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Latest David Black Award Winner Collects Accolade

by 5m Editor
1 November 2006, at 10:55am

UK - This year’s David Black Award winner is Philip Richardson. He received his award at 9am at the House of Lords this morning, from farming minister Jeff Rooker, reports the NPA's Digby Scott.

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Though he has never sought the limelight, Philip has become the face of the English pig industry, as those who shop at Budgens will know. He has a 340-sow unit in central Norfolk and much of his production goes to Budgens via Geo Adams and the pioneering LincPork farm-to-supermarket chain.

Excellent ambassador though he is, perhaps Philip’s greatest value to the pig industry comes not from his reluctant escapades in front of the camera but from his unusual ability to settle down with a bottle of aspirin and trawl in minute detail through draft legislation from Brussels and Defra, seeking bear-traps for pig-keepers.

Over the years he has saved the industry unimaginable cost by helping identify difficulties on the horizon and lobbying against them. Strange though it may seem to normal mortals, he claims to positively enjoy the challenge of reading the small print of a European Union directive and debating the precise meaning of a phrase from the pen of an Environment Agency lawyer.

The industry, he says, must try to ensure forthcoming environmental legislation is practical, sensible and fair, but that is ‘no easy task, given the level of understanding of agriculture within many sections of government’. Speaking at the award ceremony today, BPEX and NPA chairman Stewart Houston thanked Philip Richardson for his ‘valued involvement’ over so many years.

‘I first met him back in the mid-eighties when he chaired the British Pig Association commercial producers committee. The agenda items were very similar then to today’s issues… it just seems to me there are more of them theses days.’ Stewart Houston also thanked all the people who had been nominated for the award, for their efforts on behalf of the industry. ‘The quality of nominations over the last few years has been phenomenal, and that is why we must continue to value longer-term commitment.’

He went on to stress the importance of the pig industry’s continuing good relationship with Defra. ‘The outlook for the industry is for continued stability, although the recovery is still fragile. The much needed price increases we received earlier in the year have been partially eroded by energy and feed price increases.’

Last week’s exotic disease scare in Essex had bought into sharp relief the discussions the industry was having on sharing responsibility and costs. ‘As industry chairman of the joint industry and government working group, I have an ambition for a big win here. By working together we can reduce the risk of an incursion, and mitigate the results of one if we were unfortunate enough to succumb.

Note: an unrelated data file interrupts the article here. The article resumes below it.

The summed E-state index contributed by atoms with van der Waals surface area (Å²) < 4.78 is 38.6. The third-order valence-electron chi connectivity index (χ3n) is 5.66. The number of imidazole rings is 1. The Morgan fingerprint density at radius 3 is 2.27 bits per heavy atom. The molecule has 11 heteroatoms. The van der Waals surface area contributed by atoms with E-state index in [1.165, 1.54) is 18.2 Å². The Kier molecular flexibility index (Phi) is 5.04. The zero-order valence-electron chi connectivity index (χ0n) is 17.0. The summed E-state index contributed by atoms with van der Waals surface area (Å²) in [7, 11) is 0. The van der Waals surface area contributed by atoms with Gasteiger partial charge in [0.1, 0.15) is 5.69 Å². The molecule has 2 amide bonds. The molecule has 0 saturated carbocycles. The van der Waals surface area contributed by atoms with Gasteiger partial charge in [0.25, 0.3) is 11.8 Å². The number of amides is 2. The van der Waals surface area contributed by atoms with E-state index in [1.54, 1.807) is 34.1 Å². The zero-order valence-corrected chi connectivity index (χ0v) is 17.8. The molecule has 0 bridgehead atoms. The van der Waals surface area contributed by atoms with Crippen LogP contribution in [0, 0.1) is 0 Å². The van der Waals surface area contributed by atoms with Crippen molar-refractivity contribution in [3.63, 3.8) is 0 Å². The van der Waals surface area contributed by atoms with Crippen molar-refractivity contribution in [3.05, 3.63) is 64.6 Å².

‘This is about more than border controls and government responsibility. This is about industry doing its share to keep disease out and prevent spread through internal biosecurity. ‘This is about a genuine partnership, which could change the interface between government and industry in a way that brings about better policy and delivery… a win for everyone.’

He said the industry would start working today on another new initiative - a pig industry environment strategy. ‘We’ve been dealing with environment issues in silos - IPPC, NVZs, Water Framework, emissions - and that is a hopeless state of affairs for all involved.

‘If we can emulate the success we are having with the pig health and welfare strategy, and focus an environment strategy on outcomes that deliver for citizens without breaking producers’ banks, guess what, we are back to ….a win for everyone.’

This year’s David Black Award winner describes himself as one of the dying breed of independent, indoor farrow-to-finish producers. As he is approaching retirement, and no family member wishes to follow him, he is content with the current size of his business and has no plans to expand or invest for the long term.

He is one of the founders of the pig assurance scheme and a current director of Assured British Pigs. He is keen to see assurance develop to keep ahead of international competition and to act as a basis on which British pigs can maintain marketable differentiation and increase consumer confidence.

Long association with agricultural research has convinced him of the need to maintain a viable and vibrant research sector if the industry is to survive long-term.

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